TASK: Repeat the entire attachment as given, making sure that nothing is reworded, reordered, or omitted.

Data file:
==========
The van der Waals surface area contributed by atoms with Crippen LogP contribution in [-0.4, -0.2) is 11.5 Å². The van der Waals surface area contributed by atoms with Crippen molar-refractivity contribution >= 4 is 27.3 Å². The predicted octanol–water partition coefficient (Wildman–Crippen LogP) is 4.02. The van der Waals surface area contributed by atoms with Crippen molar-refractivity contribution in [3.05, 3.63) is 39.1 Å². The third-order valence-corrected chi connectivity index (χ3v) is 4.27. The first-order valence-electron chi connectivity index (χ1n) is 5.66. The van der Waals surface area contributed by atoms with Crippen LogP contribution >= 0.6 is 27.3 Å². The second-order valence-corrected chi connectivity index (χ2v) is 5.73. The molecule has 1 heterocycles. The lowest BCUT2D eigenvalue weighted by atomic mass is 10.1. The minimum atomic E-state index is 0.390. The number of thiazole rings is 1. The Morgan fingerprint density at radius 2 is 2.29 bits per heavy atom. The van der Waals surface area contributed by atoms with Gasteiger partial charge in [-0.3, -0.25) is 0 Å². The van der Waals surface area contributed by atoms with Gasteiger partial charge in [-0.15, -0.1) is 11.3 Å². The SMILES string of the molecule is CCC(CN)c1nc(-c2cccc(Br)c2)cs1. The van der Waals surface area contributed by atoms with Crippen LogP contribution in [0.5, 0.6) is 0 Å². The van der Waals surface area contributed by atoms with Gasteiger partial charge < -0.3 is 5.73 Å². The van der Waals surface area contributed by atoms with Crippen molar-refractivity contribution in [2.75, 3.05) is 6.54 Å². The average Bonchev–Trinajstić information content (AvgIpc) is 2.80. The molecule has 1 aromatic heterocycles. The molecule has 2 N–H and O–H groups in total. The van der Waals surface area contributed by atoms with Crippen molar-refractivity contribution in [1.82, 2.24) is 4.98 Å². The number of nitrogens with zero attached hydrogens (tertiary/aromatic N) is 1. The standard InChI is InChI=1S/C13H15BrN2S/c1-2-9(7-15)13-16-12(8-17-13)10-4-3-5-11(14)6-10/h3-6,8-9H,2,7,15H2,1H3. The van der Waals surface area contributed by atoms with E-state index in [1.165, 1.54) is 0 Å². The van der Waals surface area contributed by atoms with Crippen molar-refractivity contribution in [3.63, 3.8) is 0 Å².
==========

The van der Waals surface area contributed by atoms with Crippen LogP contribution in [-0.4, -0.2) is 11.5 Å². The van der Waals surface area contributed by atoms with Crippen molar-refractivity contribution >= 4 is 27.3 Å². The predicted octanol–water partition coefficient (Wildman–Crippen LogP) is 4.02. The van der Waals surface area contributed by atoms with Crippen molar-refractivity contribution in [3.05, 3.63) is 39.1 Å². The third-order valence-corrected chi connectivity index (χ3v) is 4.27. The first-order valence-electron chi connectivity index (χ1n) is 5.66. The van der Waals surface area contributed by atoms with Crippen LogP contribution >= 0.6 is 27.3 Å². The second-order valence-corrected chi connectivity index (χ2v) is 5.73. The molecule has 1 heterocycles. The lowest BCUT2D eigenvalue weighted by atomic mass is 10.1. The minimum atomic E-state index is 0.390. The number of thiazole rings is 1. The Morgan fingerprint density at radius 2 is 2.29 bits per heavy atom. The van der Waals surface area contributed by atoms with Gasteiger partial charge in [-0.3, -0.25) is 0 Å². The van der Waals surface area contributed by atoms with Gasteiger partial charge in [-0.15, -0.1) is 11.3 Å². The SMILES string of the molecule is CCC(CN)c1nc(-c2cccc(Br)c2)cs1. The van der Waals surface area contributed by atoms with Crippen LogP contribution in [0.5, 0.6) is 0 Å². The van der Waals surface area contributed by atoms with Gasteiger partial charge < -0.3 is 5.73 Å². The van der Waals surface area contributed by atoms with Crippen molar-refractivity contribution in [2.75, 3.05) is 6.54 Å². The average Bonchev–Trinajstić information content (AvgIpc) is 2.80. The molecule has 1 aromatic heterocycles. The molecule has 2 N–H and O–H groups in total. The van der Waals surface area contributed by atoms with Crippen molar-refractivity contribution in [1.82, 2.24) is 4.98 Å². The number of nitrogens with zero attached hydrogens (tertiary/aromatic N) is 1. The standard InChI is InChI=1S/C13H15BrN2S/c1-2-9(7-15)13-16-12(8-17-13)10-4-3-5-11(14)6-10/h3-6,8-9H,2,7,15H2,1H3. The van der Waals surface area contributed by atoms with E-state index in [1.165, 1.54) is 0 Å². The van der Waals surface area contributed by atoms with Crippen molar-refractivity contribution in [3.63, 3.8) is 0 Å².